Looking Back at 2012, Setting Goals for 2013

I found my year in review stats very interesting and wanted to share them with all of you. I also used them in addition to some of my own personal reflections on the year to set some goals for the coming year. Here are my (somewhat disorganized, sorry) thoughts on those two topics.

  • My most popular post of 2012 corresponds to my favorite project of 2012. I think that makes a lot of sense and makes me want to make more awesome projects that I will love as much as you. 
  • I wrote about 25 posts in 2012. My goal for 2013 is to write 50 posts. I know that doubling my amount of posts seems like a lot, but it still averages out to about one a week.
  • To make the above goal attainable and to create more balance in my life, I hope to sew at least once a week. It might be for as little as five minutes, but I want to make my personal interests a priority. I am so easily overwhelmed by my to-do list each week and don’t put sewing on it. I then don’t end up doing any sewing because I haven’t prioritized it. The trick will be not making myself feel like sewing is another task on my to-do list.
  • I was absolutely amazed that my little blog has been read by people in so many countries! It just shows what a universal skill sewing is, I guess. I’m humbled and awed to be a part of such a diverse and widespread group.
  • My goal related to this statistic is to build my sewing network/community, both locally and globally. I don’t have concrete ideas about how to do this yet, but I’m going to be on the lookout for other sewing-enthusiasts in my social circles and beyond.
  • I want to do more sewing-related teaching. I am a teacher by profession, but I have very little experience teaching anything sewing-related. I think that teaching what I know about sewing would help stretch my abilities as a teacher and benefit those wishing to learn about sewing. So look out for tutorials and/or original patterns here this year as I attempt to share my knowledge of sewing and learn a little in the process. (Doing this is one way that I might be able to use to build my sewing circle too.)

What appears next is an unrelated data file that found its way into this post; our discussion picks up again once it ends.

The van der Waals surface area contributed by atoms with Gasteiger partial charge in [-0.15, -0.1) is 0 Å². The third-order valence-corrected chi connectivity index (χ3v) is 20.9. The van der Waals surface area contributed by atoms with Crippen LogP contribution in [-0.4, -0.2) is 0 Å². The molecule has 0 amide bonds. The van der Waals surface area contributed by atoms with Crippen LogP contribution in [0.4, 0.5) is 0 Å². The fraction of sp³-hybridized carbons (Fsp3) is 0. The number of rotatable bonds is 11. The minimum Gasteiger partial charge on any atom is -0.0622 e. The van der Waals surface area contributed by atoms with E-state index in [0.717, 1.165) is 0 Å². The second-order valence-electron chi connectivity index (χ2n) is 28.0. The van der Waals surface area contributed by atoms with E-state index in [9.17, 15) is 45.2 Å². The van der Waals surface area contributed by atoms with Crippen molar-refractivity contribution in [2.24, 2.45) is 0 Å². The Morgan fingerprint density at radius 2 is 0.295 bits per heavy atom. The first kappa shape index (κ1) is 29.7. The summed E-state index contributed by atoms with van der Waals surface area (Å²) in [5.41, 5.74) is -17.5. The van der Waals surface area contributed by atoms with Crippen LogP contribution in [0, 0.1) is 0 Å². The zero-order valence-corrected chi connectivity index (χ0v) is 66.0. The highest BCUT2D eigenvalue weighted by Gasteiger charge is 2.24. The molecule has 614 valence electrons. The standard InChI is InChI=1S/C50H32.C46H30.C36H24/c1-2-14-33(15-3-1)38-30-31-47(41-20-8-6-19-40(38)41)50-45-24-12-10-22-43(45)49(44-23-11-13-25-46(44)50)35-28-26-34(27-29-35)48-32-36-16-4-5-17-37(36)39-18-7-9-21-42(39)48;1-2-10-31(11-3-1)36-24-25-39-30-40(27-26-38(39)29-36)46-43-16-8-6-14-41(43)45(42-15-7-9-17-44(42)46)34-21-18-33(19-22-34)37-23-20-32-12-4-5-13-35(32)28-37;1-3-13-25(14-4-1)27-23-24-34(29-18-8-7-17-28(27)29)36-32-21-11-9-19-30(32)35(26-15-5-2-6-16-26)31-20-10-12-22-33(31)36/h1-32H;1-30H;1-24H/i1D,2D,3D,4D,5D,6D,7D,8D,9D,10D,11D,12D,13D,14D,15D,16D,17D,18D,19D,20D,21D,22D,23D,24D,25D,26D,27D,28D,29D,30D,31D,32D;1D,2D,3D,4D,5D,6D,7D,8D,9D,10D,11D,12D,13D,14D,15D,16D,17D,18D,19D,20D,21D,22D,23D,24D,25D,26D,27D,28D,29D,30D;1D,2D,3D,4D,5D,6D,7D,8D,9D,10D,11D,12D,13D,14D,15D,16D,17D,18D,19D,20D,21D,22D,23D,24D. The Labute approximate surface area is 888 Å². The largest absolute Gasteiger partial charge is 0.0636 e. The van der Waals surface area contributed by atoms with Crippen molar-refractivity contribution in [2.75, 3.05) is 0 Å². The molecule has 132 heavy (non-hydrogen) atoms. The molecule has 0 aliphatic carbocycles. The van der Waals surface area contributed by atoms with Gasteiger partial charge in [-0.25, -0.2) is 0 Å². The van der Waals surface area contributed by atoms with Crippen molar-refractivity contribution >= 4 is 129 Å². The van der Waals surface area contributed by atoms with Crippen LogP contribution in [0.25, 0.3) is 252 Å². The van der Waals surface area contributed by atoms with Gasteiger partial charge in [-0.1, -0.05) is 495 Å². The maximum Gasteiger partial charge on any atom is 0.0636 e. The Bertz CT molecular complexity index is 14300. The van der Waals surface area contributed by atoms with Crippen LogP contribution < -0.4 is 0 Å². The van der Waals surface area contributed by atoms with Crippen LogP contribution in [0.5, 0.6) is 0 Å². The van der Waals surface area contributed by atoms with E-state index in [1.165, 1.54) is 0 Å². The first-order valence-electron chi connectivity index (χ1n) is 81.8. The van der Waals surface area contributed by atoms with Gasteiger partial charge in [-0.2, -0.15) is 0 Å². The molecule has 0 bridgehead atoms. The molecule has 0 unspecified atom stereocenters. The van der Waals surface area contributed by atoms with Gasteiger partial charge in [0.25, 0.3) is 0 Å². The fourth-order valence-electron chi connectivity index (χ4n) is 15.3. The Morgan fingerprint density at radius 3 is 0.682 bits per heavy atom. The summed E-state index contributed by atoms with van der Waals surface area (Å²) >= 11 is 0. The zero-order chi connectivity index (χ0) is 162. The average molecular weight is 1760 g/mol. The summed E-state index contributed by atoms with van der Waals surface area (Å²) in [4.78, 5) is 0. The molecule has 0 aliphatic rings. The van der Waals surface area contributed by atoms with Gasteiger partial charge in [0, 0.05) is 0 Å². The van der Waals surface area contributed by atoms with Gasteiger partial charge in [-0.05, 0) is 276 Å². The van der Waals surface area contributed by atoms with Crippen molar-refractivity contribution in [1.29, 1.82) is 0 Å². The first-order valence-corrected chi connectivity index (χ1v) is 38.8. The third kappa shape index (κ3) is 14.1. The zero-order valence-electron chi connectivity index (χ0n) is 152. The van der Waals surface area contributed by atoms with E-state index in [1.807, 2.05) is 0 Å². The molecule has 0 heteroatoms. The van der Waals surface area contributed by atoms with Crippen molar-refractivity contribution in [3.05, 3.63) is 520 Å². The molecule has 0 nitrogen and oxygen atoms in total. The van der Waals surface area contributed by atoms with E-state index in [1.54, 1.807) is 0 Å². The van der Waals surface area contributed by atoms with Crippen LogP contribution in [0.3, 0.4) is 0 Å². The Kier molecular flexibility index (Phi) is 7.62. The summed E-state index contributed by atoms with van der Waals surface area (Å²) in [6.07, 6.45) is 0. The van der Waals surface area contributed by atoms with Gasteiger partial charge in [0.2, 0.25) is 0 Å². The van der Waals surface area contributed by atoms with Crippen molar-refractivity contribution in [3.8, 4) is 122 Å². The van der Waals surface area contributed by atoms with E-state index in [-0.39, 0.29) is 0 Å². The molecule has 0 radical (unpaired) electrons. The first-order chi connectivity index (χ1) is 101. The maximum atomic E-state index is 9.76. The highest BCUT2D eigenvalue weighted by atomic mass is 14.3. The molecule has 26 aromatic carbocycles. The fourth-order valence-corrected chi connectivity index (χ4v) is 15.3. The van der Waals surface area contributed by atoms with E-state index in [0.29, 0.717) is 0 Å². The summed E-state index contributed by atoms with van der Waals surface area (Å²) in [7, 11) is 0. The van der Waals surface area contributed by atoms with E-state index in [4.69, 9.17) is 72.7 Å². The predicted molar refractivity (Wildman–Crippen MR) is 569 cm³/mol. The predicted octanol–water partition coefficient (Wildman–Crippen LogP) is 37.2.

• I’m going to do a challenging project this year because I know I have a lot to learn still and I think the best way to learn is by doing. I’m not sure yet what this skill-building project will be, but I have a few ideas. Right now the one I’m leaning towards most is making a quilt. I’ve never tried and think I might like it and learn quite a bit through the experience.
  • I also have one more goal for this year that I’m keeping close to my chest for now because I’m not really sure if it’s attainable in one year, but I’ll be sure to let you know if I reach it!

Cheers (a little late) to 2013 and all the possibilities that lie ahead! Let me know in the comments if there was anything that struck you about the 2012 year in review or if there’s anything specific you’d like to see here in 2013.

The WordPress.com stats helper monkeys prepared a 2012 annual report for this blog.

Here’s an excerpt:

600 people reached the top of Mt. Everest in 2012. This blog got about 3,600 views in 2012. If every person who reached the top of Mt. Everest viewed this blog, it would have taken 6 years to get that many views.

Click here to see the complete report.

Jacket Indecision

If you know me well, you know that I sometimes have trouble being decisive. I’m struggling to make a sewing decision right now. I’m planning to use the fabric below to make a jacket. It’s a wool, silk blend with a tan and blue herringbone background and red stripes. It’s a gorgeous fabric and I want the final piece to be worthy of it. I’ve narrowed my jacket choices down to two. Maybe you can help me decide?